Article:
Some clar­i­fi­ca­tion: Cleese means to val­i­date only “those mis­takes which, at the time they were com­mit­ted, did have a chance.” A rea­son­ably good try, in oth­er words. There are some absolutes in the world, after all, and there are “true cop­per bot­tomed mis­takes, like spelling the word ‘rab­bit with three m’s or … start­ing a land war in Asia.” But the point stands. We’re usu­al­ly in the realm of in-between, and instead of let­ting the anx­i­ety of inde­ter­mi­na­cy over­whelm us, Cleese rec­om­mends we take risks and “gain the con­fi­dence to con­tribute spon­ta­neous­ly to what’s hap­pen­ing,” thus over­com­ing inhi­bi­tions and the fear of look­ing ridicu­lous.

Cleese deliv­ered this speech to a body of peo­ple not typ­i­cal­ly known for act­ing spon­ta­neous­ly. And while it seems to me that these days top exec­u­tives can make egre­gious errors (or com­mit egre­gious fraud) and land square­ly on their feet, I won­der if those on the tiers below have the priv­i­lege of dar­ing to make errors in most indus­tries. In any case, whether an assem­bly of cor­po­rate man­agers can afford to loosen up, the rest of us prob­a­bly can, if we’re will­ing to adopt a “pos­i­tive atti­tude” toward mis­takes and consistently—scientifically, even—view them as oppor­tu­ni­ties to learn.

All of this requires a fine bal­ance of the con­fi­dence to screw up and the humil­i­ty to take con­struc­tive feed­back when you do. “Healthy behav­ior actu­al­ly aris­es out of con­fi­dence,” Cleese observed in an inter­view after his speech, and yet, “the worst prob­lem in management—in fact, the worst prob­lem in life—is the ego.”

Read many more excerpts from Cleese’s speech here.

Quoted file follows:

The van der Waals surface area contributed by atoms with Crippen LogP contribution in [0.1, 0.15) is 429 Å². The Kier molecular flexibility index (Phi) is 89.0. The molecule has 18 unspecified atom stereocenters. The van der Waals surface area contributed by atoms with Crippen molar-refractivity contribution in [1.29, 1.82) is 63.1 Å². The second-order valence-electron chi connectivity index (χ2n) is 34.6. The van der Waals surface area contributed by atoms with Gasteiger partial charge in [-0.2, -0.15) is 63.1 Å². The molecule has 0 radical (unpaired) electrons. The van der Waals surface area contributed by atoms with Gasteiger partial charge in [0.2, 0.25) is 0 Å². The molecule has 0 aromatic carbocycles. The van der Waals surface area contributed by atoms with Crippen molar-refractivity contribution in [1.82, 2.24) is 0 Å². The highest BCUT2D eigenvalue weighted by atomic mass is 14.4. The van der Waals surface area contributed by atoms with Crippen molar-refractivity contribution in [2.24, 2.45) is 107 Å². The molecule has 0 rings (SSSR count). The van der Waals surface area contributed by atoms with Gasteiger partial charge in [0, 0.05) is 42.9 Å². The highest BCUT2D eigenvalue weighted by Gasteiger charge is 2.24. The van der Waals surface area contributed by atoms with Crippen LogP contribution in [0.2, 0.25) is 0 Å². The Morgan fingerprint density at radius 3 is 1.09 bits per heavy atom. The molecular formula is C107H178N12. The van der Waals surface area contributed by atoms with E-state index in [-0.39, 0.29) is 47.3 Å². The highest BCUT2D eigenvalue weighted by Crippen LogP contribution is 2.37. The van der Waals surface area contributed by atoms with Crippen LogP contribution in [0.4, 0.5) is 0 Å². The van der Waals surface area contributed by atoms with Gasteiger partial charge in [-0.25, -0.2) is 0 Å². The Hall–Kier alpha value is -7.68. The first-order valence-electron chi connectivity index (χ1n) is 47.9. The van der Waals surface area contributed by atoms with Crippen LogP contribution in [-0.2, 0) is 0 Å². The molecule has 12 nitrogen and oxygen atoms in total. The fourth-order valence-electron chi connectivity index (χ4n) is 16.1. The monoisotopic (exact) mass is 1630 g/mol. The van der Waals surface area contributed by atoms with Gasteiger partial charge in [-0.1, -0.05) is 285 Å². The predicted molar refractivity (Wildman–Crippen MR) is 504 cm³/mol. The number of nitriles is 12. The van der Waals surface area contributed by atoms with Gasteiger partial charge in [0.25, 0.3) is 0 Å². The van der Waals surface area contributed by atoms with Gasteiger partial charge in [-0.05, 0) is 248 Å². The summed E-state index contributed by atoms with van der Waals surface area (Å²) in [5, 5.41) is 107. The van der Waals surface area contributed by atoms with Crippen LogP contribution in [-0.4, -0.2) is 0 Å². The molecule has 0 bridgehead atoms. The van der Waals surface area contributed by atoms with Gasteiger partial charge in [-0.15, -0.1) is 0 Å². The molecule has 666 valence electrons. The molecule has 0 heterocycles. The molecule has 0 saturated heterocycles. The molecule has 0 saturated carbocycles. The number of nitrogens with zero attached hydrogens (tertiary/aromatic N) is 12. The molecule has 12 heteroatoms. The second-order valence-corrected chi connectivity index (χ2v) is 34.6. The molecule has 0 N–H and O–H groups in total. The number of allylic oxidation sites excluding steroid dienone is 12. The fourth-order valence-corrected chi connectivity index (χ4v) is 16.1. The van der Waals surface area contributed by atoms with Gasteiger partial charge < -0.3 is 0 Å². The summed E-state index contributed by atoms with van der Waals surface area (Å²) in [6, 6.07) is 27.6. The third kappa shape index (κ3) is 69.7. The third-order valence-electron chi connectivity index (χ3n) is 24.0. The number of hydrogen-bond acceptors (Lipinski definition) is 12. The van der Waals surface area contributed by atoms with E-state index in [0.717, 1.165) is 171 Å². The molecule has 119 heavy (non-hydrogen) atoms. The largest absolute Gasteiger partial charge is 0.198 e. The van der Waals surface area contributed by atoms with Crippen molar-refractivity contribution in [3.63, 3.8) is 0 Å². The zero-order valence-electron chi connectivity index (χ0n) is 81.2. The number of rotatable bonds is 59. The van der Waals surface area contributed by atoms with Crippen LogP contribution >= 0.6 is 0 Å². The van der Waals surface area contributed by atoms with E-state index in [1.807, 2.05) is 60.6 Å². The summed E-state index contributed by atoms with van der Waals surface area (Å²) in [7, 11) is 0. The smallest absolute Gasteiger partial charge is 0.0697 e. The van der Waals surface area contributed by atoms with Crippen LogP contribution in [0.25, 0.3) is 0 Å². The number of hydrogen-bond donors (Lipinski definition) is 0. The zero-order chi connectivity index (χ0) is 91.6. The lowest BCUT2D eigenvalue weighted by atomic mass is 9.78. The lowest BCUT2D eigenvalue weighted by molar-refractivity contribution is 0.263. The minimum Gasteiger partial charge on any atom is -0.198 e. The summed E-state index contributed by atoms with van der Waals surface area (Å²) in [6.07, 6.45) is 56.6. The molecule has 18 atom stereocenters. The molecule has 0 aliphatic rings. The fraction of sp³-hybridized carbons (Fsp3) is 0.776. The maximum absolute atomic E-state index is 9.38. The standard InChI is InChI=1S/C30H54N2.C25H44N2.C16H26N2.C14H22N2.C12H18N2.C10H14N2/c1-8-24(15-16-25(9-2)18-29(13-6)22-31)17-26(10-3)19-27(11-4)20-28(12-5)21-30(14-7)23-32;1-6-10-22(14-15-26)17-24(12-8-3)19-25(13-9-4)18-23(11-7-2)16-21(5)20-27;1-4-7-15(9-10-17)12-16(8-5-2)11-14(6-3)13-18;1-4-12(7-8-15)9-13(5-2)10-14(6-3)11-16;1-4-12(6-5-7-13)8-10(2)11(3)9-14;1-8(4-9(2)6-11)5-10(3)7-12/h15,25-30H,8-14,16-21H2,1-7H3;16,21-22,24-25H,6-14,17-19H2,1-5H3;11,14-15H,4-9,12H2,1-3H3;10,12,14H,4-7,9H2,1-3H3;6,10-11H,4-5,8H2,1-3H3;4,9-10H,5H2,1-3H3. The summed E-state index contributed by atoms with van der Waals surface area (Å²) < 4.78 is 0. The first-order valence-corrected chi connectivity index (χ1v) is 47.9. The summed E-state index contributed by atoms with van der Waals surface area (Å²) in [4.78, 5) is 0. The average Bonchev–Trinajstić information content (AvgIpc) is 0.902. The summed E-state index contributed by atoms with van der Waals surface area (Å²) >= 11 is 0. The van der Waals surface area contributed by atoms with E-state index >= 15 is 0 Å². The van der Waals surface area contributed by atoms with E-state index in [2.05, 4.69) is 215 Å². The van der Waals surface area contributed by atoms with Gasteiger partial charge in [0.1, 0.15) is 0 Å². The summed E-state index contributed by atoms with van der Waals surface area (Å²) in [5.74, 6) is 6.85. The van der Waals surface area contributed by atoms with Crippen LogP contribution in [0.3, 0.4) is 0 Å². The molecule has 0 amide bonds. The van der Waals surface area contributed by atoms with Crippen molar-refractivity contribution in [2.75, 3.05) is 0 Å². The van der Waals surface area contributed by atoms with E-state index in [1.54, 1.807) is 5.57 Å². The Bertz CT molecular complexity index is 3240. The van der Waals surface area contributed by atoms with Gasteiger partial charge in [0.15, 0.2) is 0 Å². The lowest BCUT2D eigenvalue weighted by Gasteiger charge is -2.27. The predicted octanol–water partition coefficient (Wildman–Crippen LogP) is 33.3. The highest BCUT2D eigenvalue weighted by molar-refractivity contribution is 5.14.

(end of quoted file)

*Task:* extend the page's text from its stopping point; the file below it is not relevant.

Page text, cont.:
Relat­ed Con­tent:

John Cleese on How “Stu­pid Peo­ple Have No Idea How Stu­pid They Are” (a.k.a. the Dun­ning-Kruger Effect)

John Cleese Explores the Health Ben­e­fits of Laugh­ter

John Cleese’s Phi­los­o­phy of Cre­ativ­i­ty: Cre­at­ing Oases for Child­like Play

Josh Jones is a writer and musi­cian based in Durham, NC. Fol­low him at @jdmagness

How Old School Records Were Made, From Start to Finish: A 1937 Video Featuring Duke Ellington

We’re mov­ing back in time, before the mp3 play­er and the CD. We’re going back to the ana­log age, a moment when the shel­lac (and lat­er vinyl) record reigned supreme. The month is June 1937. And the short film you’re watch­ing is “Record Mak­ing with Duke Elling­ton and His Orches­tra.”  How the film came into being was described in the July 1937 edi­tion of Melody News:

Last month, a crew of cam­era­men, elec­tri­cians and tech­ni­cians from the Para­mount film com­pa­ny set up their para­pher­na­lia in the record­ing stu­dios of Mas­ter Records, Inc. for the pur­pose of gath­er­ing ‘loca­tion’ scenes for a movie short, now in pro­duc­tion, show­ing how phono­graph records are pro­duced and man­u­fac­tured. Duke Elling­ton and his orches­tra was employed for the stu­dio scenes, with Ivie Ander­son doing the vocals.

Nar­rat­ed by Alois Havril­la, a pio­neer radio announc­er, the film shows you how records were actu­al­ly record­ed, plat­ed and pressed. It’s a great rel­ic from the shellac/vinyl era, which you will want to cou­ple with this 1956 vinyl tuto­r­i­al from RCA Vic­tor.